These are wonderful men of God who, although very different from me, have a genuine love for God and love for his Church. This I respect and admire greatly.

Clearly I am not writing about fashion statements, but I do wonder what the next 10-30 years of ministry will look like as the current generation of youth pastors transition out and a new generation phases in.

What will this new generation be like?  They are probably the kids with ADHD in your Jr. high group right now. Scary, right?

What roles and expectations will we put on them and what will they think of us when attending a prayer conference in the year 2020?

It is kind of scary to think that we are the next generation of pastors!  What will we be like 20 years from now as “Senior pastors”.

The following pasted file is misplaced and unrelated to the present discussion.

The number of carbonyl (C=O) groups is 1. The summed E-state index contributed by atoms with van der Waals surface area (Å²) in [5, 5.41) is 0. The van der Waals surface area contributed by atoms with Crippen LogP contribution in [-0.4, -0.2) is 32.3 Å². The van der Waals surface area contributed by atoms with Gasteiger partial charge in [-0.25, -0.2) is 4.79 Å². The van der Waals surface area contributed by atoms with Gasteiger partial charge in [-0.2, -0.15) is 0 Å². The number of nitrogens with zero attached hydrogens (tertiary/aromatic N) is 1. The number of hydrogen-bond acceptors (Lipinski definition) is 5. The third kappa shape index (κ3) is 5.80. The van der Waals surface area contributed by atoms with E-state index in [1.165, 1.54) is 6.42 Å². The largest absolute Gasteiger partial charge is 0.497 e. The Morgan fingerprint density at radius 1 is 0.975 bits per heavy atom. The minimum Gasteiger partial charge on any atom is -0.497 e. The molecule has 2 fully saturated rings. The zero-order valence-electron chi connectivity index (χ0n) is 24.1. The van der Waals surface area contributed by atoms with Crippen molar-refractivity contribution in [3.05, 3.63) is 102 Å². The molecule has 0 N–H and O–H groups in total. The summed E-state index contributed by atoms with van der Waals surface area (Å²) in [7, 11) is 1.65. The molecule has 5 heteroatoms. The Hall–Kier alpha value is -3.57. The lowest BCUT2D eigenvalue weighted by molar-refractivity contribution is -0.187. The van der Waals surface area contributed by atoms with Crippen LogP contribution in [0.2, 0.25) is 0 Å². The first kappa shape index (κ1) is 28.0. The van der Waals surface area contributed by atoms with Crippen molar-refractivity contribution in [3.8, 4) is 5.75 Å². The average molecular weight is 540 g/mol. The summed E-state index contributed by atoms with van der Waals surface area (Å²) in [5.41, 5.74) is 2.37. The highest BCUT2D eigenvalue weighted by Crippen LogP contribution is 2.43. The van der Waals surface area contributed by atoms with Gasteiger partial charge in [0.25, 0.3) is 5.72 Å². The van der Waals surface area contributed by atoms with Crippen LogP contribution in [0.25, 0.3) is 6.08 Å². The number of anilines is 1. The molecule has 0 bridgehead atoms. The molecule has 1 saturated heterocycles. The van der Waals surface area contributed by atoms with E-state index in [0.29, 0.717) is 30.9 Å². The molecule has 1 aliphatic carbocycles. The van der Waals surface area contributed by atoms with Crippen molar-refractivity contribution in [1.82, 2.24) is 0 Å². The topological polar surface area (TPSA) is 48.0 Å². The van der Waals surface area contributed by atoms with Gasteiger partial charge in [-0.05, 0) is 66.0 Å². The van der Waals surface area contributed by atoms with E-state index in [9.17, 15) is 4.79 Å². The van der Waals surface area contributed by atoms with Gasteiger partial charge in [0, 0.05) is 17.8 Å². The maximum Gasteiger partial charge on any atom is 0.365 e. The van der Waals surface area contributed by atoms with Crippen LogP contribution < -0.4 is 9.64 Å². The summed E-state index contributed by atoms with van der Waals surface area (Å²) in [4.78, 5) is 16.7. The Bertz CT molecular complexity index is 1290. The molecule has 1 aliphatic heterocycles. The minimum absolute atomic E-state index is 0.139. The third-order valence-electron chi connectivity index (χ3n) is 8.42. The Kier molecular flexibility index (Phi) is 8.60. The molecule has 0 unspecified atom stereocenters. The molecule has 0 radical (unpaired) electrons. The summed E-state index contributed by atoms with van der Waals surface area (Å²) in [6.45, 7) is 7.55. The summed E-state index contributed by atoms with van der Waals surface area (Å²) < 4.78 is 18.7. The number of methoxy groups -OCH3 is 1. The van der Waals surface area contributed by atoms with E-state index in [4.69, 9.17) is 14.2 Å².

Will our humor change?

Will we wear loafers?

Will our youth pastors look at us and think the same things we often think now about our senior pastors?

Obviously, with age comes cultural differences.  If we try to act like our high school students or buy certain clothes or trends to fit in, then something is amiss.  So, I don’t think our senior pastors need to necessarily like David Crowder, blog, or wear clothes from the GAP.

But I do think there is a need for them to understand where we are coming from, what makes us tick, to give us certain freedom in our ministries, and to understand the importance of mentoring and relational ministry.

20 years from now, we will be old (at least in the eyes of young youth pastors).  On the outside, we will probably not fit in or look cool.  But youth pastors should feel comfortable in our presence, eager to learn from us, and knowing that we fully support them in whatever God is doing (as crazy as some of their ideas may be!)

Stay tuned for Part 2: Youth Pastors make the best senior pastors.